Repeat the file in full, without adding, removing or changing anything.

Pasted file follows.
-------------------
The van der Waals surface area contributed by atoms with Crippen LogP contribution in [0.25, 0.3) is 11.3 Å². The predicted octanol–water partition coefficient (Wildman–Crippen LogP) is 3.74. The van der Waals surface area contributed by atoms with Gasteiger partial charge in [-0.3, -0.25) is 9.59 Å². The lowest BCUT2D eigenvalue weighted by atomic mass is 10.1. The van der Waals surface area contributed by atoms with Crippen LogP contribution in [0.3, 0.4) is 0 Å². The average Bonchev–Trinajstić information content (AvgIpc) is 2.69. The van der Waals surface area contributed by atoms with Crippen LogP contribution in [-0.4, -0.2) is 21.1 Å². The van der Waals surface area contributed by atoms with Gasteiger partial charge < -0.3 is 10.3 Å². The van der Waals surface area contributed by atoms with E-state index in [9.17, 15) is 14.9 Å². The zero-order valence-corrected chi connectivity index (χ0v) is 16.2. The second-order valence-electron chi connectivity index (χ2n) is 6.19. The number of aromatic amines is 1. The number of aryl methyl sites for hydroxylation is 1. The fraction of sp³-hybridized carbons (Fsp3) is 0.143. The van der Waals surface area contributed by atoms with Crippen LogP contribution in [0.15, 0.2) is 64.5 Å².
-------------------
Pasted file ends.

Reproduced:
The van der Waals surface area contributed by atoms with Crippen LogP contribution in [0.25, 0.3) is 11.3 Å². The predicted octanol–water partition coefficient (Wildman–Crippen LogP) is 3.74. The van der Waals surface area contributed by atoms with Gasteiger partial charge in [-0.3, -0.25) is 9.59 Å². The lowest BCUT2D eigenvalue weighted by atomic mass is 10.1. The van der Waals surface area contributed by atoms with Crippen LogP contribution in [0.3, 0.4) is 0 Å². The average Bonchev–Trinajstić information content (AvgIpc) is 2.69. The van der Waals surface area contributed by atoms with Crippen LogP contribution in [-0.4, -0.2) is 21.1 Å². The van der Waals surface area contributed by atoms with Gasteiger partial charge < -0.3 is 10.3 Å². The van der Waals surface area contributed by atoms with E-state index in [9.17, 15) is 14.9 Å². The zero-order valence-corrected chi connectivity index (χ0v) is 16.2. The second-order valence-electron chi connectivity index (χ2n) is 6.19. The number of aromatic amines is 1. The number of aryl methyl sites for hydroxylation is 1. The fraction of sp³-hybridized carbons (Fsp3) is 0.143. The van der Waals surface area contributed by atoms with Crippen LogP contribution in [0.15, 0.2) is 64.5 Å².